For example, Pam Postema – who had accumulated 12 years of professional umpiring experience, including 6 in triple A – was set for a historical promotion to the majors in 1988. However, after a controversial media attack against her led by born-again Christian/ Houston Astros pitcher Bob Knepper, Postema was “released” from her duties for ejecting too many people and a “worsening” attitude. [Insiders knowingly blamed these foibles on a bad case of PMS, I'm sure.] Postema's fate was sealed by a tell-all expose of major league baseball (which I've gotta read) and questions surrounding her sexuality. She would never call a game in the majors -- and neither would any other woman.

It is true that Postema's goal eluded her and that few women followed in her path. Melvin Driskoll, of Jim Evans's Academy of Professional Umpiring, said they have a hard time attracting women. [Do they even try?] Between 1977 and 2002, thirteen women attended Harry Wendelstedt's school, with only Postema and Theresa Cox making it into the minor leagues.

If professional experts are supposed to reflect their charges or clientele, can someone explain why so many women’s basketball/ hockey/ volleyball/ curling coaches are men? Or why so many gynecologists and obstetricians are men? Cause last time I checked, men don’t have vaginas.

Tuesday, September 13, 2005

But It's Only 10 Miles from I-80

Since Mark has already brilliantly documented the highlights of our semi-cross country trek, here are the coulda-been highlights -- if we had had two more weeks to make the journey and a shitload of money:

Our first tangential stop was to Wheatland -- "Where Presidential History Comes to Life." Oh boy, and did it ever. I will never forget traipsing through the rooms that once housed James Buchanan.

We then headed west to Altoona, PA to visit the famous horseshoe curve. I had been there before, but wanted to ride that crazy "Funicular" again.

A couple hours into our trip, we stopped at Frank Lloyd Wright's classic woodsy architectural haven, Fallingwater. I bought this T-shirt.

Next, Mark wanted to stop at the Andy Warhol Museum in Pittsburgh. We spent a couple hours gazing at Marilyn and a bunch of soup cans and then combed through the archives.

In our continuing search for presidential paraphernelia, we had barely crossed the border into Ohio before hitting the McKinley Memorial Library and Museum. We even got to sit next to McKinley, who was daintily perched on a red velvet couch.

After leaving McKinley behind, we hightailed it to Cedar Point Park, where two full days were spent riding roller coasters. We probably felt a combined 500 G's pushing and lifting and generally propelling our bodies in all directions. I left a happy woman.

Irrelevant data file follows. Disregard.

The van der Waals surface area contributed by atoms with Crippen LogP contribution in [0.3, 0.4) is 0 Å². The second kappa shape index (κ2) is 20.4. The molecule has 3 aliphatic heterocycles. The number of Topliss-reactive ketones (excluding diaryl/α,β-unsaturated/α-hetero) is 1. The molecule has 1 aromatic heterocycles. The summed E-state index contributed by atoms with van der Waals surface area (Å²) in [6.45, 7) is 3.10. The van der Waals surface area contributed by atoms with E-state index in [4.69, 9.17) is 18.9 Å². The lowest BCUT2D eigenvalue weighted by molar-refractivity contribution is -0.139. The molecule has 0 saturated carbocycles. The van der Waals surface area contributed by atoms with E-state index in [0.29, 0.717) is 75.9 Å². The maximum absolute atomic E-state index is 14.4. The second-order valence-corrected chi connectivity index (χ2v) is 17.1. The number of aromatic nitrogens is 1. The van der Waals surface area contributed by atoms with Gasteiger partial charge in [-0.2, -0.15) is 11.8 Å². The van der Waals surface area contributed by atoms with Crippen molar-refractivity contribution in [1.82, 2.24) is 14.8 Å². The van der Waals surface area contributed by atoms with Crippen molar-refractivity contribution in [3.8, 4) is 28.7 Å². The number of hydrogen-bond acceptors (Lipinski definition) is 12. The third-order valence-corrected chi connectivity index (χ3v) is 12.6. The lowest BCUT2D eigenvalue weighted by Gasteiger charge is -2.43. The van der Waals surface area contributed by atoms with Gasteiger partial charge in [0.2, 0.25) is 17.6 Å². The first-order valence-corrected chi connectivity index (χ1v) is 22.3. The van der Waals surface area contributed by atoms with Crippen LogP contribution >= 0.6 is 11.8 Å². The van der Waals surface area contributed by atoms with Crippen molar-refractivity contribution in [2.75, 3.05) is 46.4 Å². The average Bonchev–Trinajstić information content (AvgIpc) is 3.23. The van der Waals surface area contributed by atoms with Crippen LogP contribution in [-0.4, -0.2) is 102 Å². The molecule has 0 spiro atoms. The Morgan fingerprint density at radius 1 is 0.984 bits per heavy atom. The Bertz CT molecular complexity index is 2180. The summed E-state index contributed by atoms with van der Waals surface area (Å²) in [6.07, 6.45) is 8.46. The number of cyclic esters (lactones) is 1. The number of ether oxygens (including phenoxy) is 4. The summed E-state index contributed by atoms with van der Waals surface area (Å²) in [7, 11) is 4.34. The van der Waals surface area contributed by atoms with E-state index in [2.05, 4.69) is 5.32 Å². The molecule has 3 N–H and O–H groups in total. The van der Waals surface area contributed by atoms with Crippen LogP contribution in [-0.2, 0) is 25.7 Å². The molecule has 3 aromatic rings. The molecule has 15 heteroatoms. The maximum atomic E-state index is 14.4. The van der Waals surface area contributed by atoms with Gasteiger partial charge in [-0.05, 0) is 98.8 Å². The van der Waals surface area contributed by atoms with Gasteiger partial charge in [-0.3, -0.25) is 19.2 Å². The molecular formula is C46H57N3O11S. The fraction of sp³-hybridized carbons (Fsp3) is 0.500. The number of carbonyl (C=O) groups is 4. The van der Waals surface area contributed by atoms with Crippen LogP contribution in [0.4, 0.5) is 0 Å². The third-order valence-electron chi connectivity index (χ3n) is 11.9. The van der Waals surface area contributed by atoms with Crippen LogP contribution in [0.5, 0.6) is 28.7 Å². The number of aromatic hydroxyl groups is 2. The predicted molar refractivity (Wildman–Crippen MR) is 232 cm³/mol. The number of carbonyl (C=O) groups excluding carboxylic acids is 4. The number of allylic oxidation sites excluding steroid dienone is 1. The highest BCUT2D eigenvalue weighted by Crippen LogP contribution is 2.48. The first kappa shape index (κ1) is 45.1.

At this point, we decided to make a beeline for Minneapolis, and only allowed ourselves one more (ridiculously expensive) stop -- at Taliesin, the Wright house and compound located in Spring Green, WI. Super pretty and worth the money if you happen to have it bulging out of your wallet.

Aaahhh...then home once again.

Thursday, September 08, 2005

Tennis Rocket Battles

Dear Lord. And to think Andre Agassi used to be at the top of my "I hate you" list.

Agassi over Blake 3-6, 3-6, 6-3, 6-3, 7-6 (8-6).

I sure wish Pete were still playing, so we could compare their mid-30s tennis capabilities. And their adorable schlockiness:

At 1:15 in the morning for 20,000 people to still be here, I wasn't the winner, tennis was.

Saturday, September 03, 2005

Stalled at the Start

How is a person supposed to start boxing up books and clothes when the fascinating U.S. Open match between Rafael "I-can't-decide-if-I-prefer-black-or-white-capris" Nadal and James "Thank-God-my-face-is-no-longer-paralyzed" Blake is taking place?

Blake's currently serving at 5-4 for the first set after having just broken Nadal. Oh, what I wouldn't do for Blake's inside-out forehand.

Blake just won the first set. Please let him knock that pretty Spaniard out.

Thursday, September 01, 2005

Hometown Pride

In honor of the anniversary of the first day of the Great Textile Strike in Woonsocket (Sept. 1, 1934), take a look at this Illustrated Timeline of Woonsocket Labor History. Those fiesty Canucks!

I am also proud to report that the University of Minnesota library has the book published by the Industrial Trades Union of America that is pictured at left.